Grit Martinez, Mike Orbach, Fanny Frick, Alexandra Donargo, Kelsey Ducklow, Nathalie Morison
The cultural context of climate change adaptation
Cases from the U.S. East Coast and the German Baltic Sea coast
Regional and local response strategies

Sandra Enderwitz, Inga Haller, Horst Sterr
Regional networking towards an unknown future – the example of the Kiel Bay Climate Alliance
Adaptation to climate change in coastal tourism

Heide Stephani-Pessel, Anna Bugey, Uta Steinhardt
Tapping the full scope of action
Experiences from a case study on stormwater management

Rieke Müncheberg, Fritz Gosselck, Timothy Coppack, Alexander Weidauer
Climate change adaptation in the Baltic region
Solving conflicts between nature conversation and coastal protection strategies

Success factors for coastal adaptation to climate change at regional and local levels
Nana Karlstetter, Hedda Schattke, Karsten Hurrelmann
Methods and success factors in organisational adaptation to climate change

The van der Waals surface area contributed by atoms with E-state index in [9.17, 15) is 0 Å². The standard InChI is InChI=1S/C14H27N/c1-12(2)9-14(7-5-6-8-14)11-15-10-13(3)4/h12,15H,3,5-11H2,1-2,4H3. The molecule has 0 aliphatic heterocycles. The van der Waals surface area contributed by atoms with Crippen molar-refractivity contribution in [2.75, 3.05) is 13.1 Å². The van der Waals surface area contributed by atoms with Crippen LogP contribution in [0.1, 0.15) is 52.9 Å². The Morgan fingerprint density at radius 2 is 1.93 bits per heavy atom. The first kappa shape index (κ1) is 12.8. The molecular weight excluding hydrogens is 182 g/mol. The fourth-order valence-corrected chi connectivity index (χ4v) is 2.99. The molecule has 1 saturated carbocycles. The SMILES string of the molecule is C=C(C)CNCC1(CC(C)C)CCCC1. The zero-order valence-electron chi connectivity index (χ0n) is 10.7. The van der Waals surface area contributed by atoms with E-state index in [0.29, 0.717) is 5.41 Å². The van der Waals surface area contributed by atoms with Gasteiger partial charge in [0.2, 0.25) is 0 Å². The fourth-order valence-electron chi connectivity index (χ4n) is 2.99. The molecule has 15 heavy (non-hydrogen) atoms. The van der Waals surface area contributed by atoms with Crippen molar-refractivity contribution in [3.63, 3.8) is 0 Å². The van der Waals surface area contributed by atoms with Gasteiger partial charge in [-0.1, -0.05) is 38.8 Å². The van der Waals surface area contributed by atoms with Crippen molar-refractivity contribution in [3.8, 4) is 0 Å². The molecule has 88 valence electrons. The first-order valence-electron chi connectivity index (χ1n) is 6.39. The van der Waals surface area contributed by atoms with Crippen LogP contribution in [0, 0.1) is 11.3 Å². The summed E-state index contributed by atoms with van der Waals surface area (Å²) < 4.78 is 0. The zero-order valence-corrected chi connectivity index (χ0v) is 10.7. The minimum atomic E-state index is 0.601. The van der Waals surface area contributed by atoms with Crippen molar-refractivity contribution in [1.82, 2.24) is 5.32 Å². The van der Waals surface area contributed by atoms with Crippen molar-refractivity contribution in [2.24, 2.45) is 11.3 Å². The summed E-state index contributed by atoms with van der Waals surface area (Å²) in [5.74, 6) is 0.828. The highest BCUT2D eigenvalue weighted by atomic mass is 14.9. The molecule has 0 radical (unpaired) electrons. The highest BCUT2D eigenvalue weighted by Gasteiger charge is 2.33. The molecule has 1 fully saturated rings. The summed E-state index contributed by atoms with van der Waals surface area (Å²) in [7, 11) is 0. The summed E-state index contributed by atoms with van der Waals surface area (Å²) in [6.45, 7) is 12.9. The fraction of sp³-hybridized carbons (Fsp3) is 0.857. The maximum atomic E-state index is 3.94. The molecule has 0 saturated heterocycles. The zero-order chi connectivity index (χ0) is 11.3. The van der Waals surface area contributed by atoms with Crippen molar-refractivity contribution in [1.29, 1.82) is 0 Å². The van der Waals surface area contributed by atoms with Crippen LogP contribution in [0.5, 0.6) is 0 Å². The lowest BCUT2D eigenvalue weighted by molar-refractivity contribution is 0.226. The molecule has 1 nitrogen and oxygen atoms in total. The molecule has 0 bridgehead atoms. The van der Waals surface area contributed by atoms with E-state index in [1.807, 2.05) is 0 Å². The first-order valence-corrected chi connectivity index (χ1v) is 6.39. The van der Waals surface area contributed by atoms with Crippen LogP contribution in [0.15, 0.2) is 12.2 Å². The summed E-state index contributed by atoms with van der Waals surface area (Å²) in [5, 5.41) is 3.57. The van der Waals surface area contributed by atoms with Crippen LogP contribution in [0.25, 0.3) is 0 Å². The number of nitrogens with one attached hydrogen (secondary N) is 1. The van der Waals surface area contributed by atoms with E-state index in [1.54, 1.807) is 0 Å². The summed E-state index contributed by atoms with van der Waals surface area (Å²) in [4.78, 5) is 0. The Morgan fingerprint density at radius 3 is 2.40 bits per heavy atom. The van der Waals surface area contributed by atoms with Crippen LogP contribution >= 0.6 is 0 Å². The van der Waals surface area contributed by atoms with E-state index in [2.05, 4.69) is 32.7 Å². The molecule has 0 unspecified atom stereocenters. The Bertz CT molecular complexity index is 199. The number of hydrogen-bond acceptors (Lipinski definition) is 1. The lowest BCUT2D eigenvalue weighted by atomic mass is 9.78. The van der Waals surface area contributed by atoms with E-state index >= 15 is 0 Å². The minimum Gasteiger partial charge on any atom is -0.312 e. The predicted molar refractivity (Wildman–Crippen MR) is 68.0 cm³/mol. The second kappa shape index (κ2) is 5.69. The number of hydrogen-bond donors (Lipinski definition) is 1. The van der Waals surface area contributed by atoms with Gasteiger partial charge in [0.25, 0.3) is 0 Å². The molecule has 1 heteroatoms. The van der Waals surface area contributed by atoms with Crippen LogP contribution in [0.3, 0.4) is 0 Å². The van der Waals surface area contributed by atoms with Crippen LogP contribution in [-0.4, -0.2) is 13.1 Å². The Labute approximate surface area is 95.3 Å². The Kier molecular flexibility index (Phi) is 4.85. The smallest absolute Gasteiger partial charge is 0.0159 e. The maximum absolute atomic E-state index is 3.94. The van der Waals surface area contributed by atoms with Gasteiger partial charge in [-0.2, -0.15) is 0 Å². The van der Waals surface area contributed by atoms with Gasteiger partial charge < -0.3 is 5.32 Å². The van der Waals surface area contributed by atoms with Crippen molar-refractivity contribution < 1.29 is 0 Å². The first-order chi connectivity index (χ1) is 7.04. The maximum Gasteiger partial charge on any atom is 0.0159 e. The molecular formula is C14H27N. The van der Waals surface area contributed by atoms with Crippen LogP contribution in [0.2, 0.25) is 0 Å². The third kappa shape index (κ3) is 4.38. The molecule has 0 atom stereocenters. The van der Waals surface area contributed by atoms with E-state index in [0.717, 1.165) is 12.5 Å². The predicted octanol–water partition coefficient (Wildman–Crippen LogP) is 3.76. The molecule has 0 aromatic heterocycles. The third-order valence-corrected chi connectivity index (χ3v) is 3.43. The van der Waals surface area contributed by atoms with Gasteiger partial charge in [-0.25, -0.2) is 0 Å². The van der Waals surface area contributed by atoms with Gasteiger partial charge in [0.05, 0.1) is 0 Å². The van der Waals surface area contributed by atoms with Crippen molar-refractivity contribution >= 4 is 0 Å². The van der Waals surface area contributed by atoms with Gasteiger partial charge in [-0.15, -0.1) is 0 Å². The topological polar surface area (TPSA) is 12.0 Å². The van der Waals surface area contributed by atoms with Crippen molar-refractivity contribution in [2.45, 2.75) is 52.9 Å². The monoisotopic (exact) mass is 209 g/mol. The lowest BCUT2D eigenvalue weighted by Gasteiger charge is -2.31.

Toward a resilient food system in northwestern Germany

Thomas Zimmermann, Christian Albert, Jörg Knieling, Christina von Haaren
Social learning in climate change adaptation
Evaluating participatory planning

Uta von Winterfeld
Participation is not sufficient
Climate change and a democratic culture

Jana Koerth, Jochen Hinkel, Alexander Bisaro, Athanasios T. Vafeidis, Horst Sterr
Taking on the challenge of household-level adaptation
A question of reliance on institutional capacity?

Grit Martinez, Fanny Frick, Kira Gee
Socioeconomic and cultural issues in the planning, implementation and transfer of adaptation measures to climate change
The example of two communities on the German Baltic Sea coast

Philipp P. Thapa, Rafael Ziegler
Social dynamics of climate change adaptation in the KLIMZUG projects
Summary and outlook from the perspective of environmental philosophers

Contributing authors

The KLIMZUG associations

coastal history, path dependencies, socio-cultural, policy, climate change impacts, adaption, regional, local, , Baltic Sea, East Coast U.S.